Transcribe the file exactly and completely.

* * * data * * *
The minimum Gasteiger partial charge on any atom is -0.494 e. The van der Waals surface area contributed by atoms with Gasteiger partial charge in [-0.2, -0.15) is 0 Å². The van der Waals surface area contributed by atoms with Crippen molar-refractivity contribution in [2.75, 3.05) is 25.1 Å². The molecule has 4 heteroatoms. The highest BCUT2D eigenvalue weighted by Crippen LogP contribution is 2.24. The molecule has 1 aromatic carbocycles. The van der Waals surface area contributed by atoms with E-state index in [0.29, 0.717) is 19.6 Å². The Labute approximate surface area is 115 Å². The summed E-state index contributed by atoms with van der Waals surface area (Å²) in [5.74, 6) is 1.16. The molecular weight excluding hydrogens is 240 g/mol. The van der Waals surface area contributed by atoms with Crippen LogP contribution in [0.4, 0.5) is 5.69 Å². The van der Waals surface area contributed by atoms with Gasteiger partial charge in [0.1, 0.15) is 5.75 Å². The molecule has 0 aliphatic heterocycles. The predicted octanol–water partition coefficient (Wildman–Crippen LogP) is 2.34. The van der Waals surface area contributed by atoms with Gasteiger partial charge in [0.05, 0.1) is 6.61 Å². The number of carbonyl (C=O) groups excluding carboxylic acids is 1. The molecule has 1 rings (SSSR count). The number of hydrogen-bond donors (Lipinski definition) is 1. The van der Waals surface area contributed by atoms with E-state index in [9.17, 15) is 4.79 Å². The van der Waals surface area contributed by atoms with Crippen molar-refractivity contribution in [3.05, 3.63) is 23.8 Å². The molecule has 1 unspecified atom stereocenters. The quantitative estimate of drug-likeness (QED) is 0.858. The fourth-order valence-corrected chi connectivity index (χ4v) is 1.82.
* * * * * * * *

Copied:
The minimum Gasteiger partial charge on any atom is -0.494 e. The van der Waals surface area contributed by atoms with Gasteiger partial charge in [-0.2, -0.15) is 0 Å². The van der Waals surface area contributed by atoms with Crippen molar-refractivity contribution in [2.75, 3.05) is 25.1 Å². The molecule has 4 heteroatoms. The highest BCUT2D eigenvalue weighted by Crippen LogP contribution is 2.24. The molecule has 1 aromatic carbocycles. The van der Waals surface area contributed by atoms with E-state index in [0.29, 0.717) is 19.6 Å². The Labute approximate surface area is 115 Å². The summed E-state index contributed by atoms with van der Waals surface area (Å²) in [5.74, 6) is 1.16. The molecular weight excluding hydrogens is 240 g/mol. The van der Waals surface area contributed by atoms with Crippen LogP contribution in [0.4, 0.5) is 5.69 Å². The van der Waals surface area contributed by atoms with Gasteiger partial charge in [0.1, 0.15) is 5.75 Å². The molecule has 0 aliphatic heterocycles. The predicted octanol–water partition coefficient (Wildman–Crippen LogP) is 2.34. The van der Waals surface area contributed by atoms with Gasteiger partial charge in [0.05, 0.1) is 6.61 Å². The number of carbonyl (C=O) groups excluding carboxylic acids is 1. The molecule has 1 rings (SSSR count). The number of hydrogen-bond donors (Lipinski definition) is 1. The van der Waals surface area contributed by atoms with E-state index in [9.17, 15) is 4.79 Å². The van der Waals surface area contributed by atoms with Crippen molar-refractivity contribution in [3.05, 3.63) is 23.8 Å². The molecule has 1 unspecified atom stereocenters. The quantitative estimate of drug-likeness (QED) is 0.858. The fourth-order valence-corrected chi connectivity index (χ4v) is 1.82.